Our last venture at Spring Mill State Park was to check with the Park Serviceto see how we could get permits for future grotto trips into their caves: Twin,Bronson, and Hamer. The park rangers gave us application forms and told us thatwith proper application and a months lead time, we could get into Twin Cavesand Bronson Cave. However, Hamer Cave, is permanently closed to protect itsformations. Damn! I have been in Twin and Bronson years ago, but not Hamer. Itsounds like that's the best one! Anyway, they are all worth a cave trip and ourexperience at camping at Spring Mill State Park was most enjoyable. Goodweekend, good caving, good companionship.

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Topography may prolong dieselcleanup effort

Robyn L. Minor

Bowling Green Daily News (http://www.bgdailynews.com/)

   The region’s karst topography likely willhamper or at least prolong efforts to clean up a diesel spill that closed downInterstate 65 on Thursday.

   Nearly 3,800 gallons of diesel could seepinto Mill Hole Spring today – a spring on property near Mammoth Cave NationalPark. That spring feeds into the park’s Turnhole Spring and eventually intoGreen River.

   “This is a prime example of how seeminglyunrelated events on the surface can damage the frail cave ecosystem,” parkSuperintendent Ron Switzer said. “As our area becomes more industrialized, thepotential for environmental accidents increases.”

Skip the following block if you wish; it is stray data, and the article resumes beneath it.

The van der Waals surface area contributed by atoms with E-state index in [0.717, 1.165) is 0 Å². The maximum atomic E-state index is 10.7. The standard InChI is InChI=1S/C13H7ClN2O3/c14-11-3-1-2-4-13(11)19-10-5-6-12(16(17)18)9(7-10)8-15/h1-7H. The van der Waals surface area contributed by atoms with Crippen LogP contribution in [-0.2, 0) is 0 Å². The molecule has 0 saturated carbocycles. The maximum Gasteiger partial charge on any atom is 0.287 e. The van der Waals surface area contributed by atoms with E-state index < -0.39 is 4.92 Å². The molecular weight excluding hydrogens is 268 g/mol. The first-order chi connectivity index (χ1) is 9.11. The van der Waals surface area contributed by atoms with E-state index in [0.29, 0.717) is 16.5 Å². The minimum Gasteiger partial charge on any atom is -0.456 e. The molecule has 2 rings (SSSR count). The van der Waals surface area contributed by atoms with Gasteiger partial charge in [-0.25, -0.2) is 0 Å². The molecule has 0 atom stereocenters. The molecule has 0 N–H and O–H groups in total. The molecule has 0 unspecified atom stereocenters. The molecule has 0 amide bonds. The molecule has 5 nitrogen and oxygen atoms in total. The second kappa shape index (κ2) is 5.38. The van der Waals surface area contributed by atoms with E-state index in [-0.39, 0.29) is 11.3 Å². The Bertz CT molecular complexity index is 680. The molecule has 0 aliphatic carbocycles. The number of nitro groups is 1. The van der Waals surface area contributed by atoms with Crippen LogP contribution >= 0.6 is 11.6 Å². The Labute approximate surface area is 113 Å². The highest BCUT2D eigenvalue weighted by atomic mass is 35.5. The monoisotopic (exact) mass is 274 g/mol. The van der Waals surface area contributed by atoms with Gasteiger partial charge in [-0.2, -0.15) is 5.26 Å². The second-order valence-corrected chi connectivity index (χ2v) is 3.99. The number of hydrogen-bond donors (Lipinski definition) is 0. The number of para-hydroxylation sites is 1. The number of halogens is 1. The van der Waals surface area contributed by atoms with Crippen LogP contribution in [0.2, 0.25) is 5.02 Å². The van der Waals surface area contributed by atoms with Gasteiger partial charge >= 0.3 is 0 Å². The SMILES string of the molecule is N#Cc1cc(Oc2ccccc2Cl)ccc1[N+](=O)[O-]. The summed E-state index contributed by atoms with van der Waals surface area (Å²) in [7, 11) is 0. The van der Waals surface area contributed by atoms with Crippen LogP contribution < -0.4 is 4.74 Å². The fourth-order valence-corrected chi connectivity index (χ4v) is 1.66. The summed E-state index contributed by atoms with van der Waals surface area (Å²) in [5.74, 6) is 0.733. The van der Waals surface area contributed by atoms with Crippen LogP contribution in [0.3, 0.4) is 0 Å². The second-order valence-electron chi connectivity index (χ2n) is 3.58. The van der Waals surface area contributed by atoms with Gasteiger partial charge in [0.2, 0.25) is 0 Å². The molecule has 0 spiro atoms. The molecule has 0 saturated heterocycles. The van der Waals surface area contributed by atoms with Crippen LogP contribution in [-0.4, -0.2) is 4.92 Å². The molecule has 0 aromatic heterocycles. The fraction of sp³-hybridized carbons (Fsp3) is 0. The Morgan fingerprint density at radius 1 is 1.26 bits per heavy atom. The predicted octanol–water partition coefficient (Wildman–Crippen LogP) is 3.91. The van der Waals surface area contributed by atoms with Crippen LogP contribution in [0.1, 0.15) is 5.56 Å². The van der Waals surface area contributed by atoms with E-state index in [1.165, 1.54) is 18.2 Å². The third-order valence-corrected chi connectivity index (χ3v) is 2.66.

Switzer was the author of a lengthy letterearlier this year to organizers of the Kentucky TriModal Transpark, urging themto use caution in planning for the 4,000-acre site park near Oakland. Thetranspark would be serviced by road, rail and eventually air transportation.

   The spill Thursday was not in the transparksite. It was just south of Park City, about six miles from Oakland.

   Police reports don’t indicate why driverDavid Hammond of Franklin veered off the road, causing the tanker to overturn.The tank spilled diesel that “immediately disappeared into a crevice and wentunderground,” according to Jim Carroll of MCNP.

   Cleanup crews put absorbent materials on topof the Mill Hole Spring where the diesel is expected to arrive sometime today –earlier rather than later if it rains, Carroll said.